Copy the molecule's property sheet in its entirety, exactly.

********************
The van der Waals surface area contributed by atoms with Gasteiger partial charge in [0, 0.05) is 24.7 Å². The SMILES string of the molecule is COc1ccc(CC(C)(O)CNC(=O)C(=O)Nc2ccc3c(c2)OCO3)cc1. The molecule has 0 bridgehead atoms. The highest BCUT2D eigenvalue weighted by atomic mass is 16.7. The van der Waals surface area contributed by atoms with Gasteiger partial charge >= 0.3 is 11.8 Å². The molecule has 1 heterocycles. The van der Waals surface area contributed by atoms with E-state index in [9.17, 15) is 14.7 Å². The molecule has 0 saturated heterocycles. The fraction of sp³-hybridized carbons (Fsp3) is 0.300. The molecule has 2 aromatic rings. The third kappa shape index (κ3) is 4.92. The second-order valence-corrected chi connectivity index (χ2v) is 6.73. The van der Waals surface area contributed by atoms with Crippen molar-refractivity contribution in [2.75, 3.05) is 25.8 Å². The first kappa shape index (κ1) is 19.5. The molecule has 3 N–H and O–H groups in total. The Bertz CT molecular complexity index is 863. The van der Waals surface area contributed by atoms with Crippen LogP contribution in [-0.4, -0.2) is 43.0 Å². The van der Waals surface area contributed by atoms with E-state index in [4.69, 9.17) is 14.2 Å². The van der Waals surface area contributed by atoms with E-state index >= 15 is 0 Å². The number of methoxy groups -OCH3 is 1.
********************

The van der Waals surface area contributed by atoms with Gasteiger partial charge in [0, 0.05) is 24.7 Å². The SMILES string of the molecule is COc1ccc(CC(C)(O)CNC(=O)C(=O)Nc2ccc3c(c2)OCO3)cc1. The molecule has 0 bridgehead atoms. The highest BCUT2D eigenvalue weighted by atomic mass is 16.7. The van der Waals surface area contributed by atoms with Gasteiger partial charge >= 0.3 is 11.8 Å². The molecule has 1 heterocycles. The van der Waals surface area contributed by atoms with E-state index in [9.17, 15) is 14.7 Å². The molecule has 0 saturated heterocycles. The fraction of sp³-hybridized carbons (Fsp3) is 0.300. The molecule has 2 aromatic rings. The third kappa shape index (κ3) is 4.92. The second-order valence-corrected chi connectivity index (χ2v) is 6.73. The van der Waals surface area contributed by atoms with Crippen molar-refractivity contribution in [2.75, 3.05) is 25.8 Å². The first kappa shape index (κ1) is 19.5. The molecule has 3 N–H and O–H groups in total. The Bertz CT molecular complexity index is 863. The van der Waals surface area contributed by atoms with Crippen LogP contribution in [-0.4, -0.2) is 43.0 Å². The van der Waals surface area contributed by atoms with E-state index in [4.69, 9.17) is 14.2 Å². The van der Waals surface area contributed by atoms with E-state index >= 15 is 0 Å². The number of methoxy groups -OCH3 is 1.